The thing I remember most about the first time I saw The Sound of Music was the size of the marquee that loomed over the doors of the now-demolished Coronet Theater in San Francisco. It was a bright afternoon in 1965. I was five, my sister Sheryl was eight, and we were dropped on the sidewalk with my grandparents, visiting from Denver. Mom and Dad were always good about exposing us to new things, but this time I think they just wanted three hours to themselves. Grandma Allen, in particular, could be a bit trying.
I don’t remember actually seeing the movie, but fifty years later I know that it speaks to some of my greatest passions. I love being at high altitudes, hiking through thick woods and suddenly coming upon great open vistas. And I have a lifelong fascination with monasticism. As much as I’m drawn to the arm-flinging enthusiasm of Maria’s traipse across the Untersberg, I’m equally drawn to the quiet contemplation of the nuns who challenge and protect, and who sing so gloriously.
But beyond the specifics of abbeys and Alps, The Sound of Music presents a worldview that is now largely mine. (Perhaps a courageous thing to say in 2015.) Maria’s devotion to God, a theme often overlooked, is more literal than my own belief, but familiar and resonant nonetheless. She worships as deeply in the mountains as she does in the cloister and, more importantly, she learns that happiness comes when we get outside our own heads and start thinking about others. She finds her greatest joy in teaching, in parenting, and in partnering – as I do.
The advent of video means that Sheryl’s two girls, now grown, have seen the movie more times than they can count. I’ve tried to be more sparing. My DVD copy has never been unwrapped, and I can name each of the times I saw the film on the big screen. Its impact was greatest during a celebrated re-release in 1973 when I could fully understand the story and be carried away by the cinematography and music. Seven years later, on a break from college and travels abroad, I sat beside my parents at a film festival showing and heard Mom whisper to Dad, “He’s been there!”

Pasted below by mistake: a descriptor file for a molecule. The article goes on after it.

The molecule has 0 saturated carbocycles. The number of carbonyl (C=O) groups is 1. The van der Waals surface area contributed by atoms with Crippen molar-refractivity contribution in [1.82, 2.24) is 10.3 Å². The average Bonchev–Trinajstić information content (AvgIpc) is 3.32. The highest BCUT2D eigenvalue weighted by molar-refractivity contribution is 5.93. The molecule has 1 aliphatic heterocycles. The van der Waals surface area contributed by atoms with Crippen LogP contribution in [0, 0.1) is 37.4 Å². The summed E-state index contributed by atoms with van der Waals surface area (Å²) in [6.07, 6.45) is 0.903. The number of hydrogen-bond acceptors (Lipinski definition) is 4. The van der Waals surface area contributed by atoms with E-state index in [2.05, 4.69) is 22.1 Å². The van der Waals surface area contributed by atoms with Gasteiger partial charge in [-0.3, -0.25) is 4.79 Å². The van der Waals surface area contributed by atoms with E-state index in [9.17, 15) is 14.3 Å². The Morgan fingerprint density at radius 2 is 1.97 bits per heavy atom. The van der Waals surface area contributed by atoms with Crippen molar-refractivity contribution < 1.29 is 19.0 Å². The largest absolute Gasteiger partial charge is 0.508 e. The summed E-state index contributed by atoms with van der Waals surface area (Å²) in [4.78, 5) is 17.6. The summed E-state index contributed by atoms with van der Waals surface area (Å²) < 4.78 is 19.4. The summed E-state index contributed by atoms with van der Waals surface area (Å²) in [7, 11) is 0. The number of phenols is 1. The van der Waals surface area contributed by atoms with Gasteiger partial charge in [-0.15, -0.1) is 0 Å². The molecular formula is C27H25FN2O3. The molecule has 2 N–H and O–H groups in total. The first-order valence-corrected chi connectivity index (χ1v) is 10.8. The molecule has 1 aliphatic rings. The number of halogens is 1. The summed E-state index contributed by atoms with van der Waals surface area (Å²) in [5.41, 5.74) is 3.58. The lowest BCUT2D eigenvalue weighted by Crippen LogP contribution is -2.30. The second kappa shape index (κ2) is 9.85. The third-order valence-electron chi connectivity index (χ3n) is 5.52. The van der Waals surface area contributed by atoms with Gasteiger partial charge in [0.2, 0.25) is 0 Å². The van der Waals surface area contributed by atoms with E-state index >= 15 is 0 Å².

I made that visit to Salzburg during the spring break of my freshman year in London, traveling with a friend through Europe, and dipping down through Bavaria into Austria. In Salzburg we wandered cobblestone streets, ate Weiner Schnitzel, stood before the locked gates of Nonnburg Abbey, and found the country road that Maria dances along, guitar and carpetbag akimbo, as she sings “I Have Confidence.”
For laughs, we took the official Sound of Music Tour, led by an embittered young American who explained that the Von Trapp’s trek over the Alps from Salzburg would have landed them in Nazi Germany. I wanted to explain, first, that the family flees in a car and would obviously drive to a safe border before starting their climb. But more importantly, it’s a movie. And a musical. With cloistered nuns who sing classic Broadway show tunes by Rodgers & Hammerstein.
The need to belittle the film has been there from the beginning. Critics accused both Broadway and Hollywood artists of setting the musical genre back 60 years to its operetta roots. Pauline Kael, writing in McCall’s, said of the movie, “It’s the big lie. The sugar-coated lie that people seem to want to eat.”
It’s true that there’s one enormously offensive moment in the film when Maria makes herself entirely subservient to her new husband. I’ve heard it boo-ed in the cinema, and rightly so. But overall the story carries a profound message that has nurtured and, yes, challenged audiences for five decades. It gives us the experience of a young woman who struggles to discover her true calling, a man surprised by life just when he thought his future was proscribed, and children who, made aware of love, wake up to the beauty and joy that surround them.
Fifty years after the premiere of The Sound of Music, it’s time to unwrap that DVD and enjoy it again.